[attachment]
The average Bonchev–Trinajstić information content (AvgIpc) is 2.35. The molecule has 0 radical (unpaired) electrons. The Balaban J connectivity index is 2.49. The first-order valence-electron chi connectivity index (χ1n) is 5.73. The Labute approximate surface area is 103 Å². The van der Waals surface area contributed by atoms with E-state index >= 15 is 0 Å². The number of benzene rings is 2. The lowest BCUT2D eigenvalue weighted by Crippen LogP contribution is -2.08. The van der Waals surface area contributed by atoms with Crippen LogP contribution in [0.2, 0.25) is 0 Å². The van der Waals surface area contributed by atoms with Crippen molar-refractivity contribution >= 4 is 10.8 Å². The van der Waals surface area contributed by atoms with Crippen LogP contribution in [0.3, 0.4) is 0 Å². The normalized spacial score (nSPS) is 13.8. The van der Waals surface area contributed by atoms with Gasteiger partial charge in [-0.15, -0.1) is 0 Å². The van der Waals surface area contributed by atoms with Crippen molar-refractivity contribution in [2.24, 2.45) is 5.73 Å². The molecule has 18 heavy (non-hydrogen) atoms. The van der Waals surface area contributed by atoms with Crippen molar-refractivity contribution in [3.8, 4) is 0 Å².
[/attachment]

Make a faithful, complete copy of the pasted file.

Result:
The average Bonchev–Trinajstić information content (AvgIpc) is 2.35. The molecule has 0 radical (unpaired) electrons. The Balaban J connectivity index is 2.49. The first-order valence-electron chi connectivity index (χ1n) is 5.73. The Labute approximate surface area is 103 Å². The van der Waals surface area contributed by atoms with E-state index >= 15 is 0 Å². The number of benzene rings is 2. The lowest BCUT2D eigenvalue weighted by Crippen LogP contribution is -2.08. The van der Waals surface area contributed by atoms with Crippen LogP contribution in [0.2, 0.25) is 0 Å². The van der Waals surface area contributed by atoms with Crippen molar-refractivity contribution >= 4 is 10.8 Å². The van der Waals surface area contributed by atoms with Crippen LogP contribution in [0.3, 0.4) is 0 Å². The normalized spacial score (nSPS) is 13.8. The van der Waals surface area contributed by atoms with Gasteiger partial charge in [-0.15, -0.1) is 0 Å². The van der Waals surface area contributed by atoms with Crippen molar-refractivity contribution in [2.24, 2.45) is 5.73 Å². The molecule has 18 heavy (non-hydrogen) atoms. The van der Waals surface area contributed by atoms with Crippen molar-refractivity contribution in [3.8, 4) is 0 Å².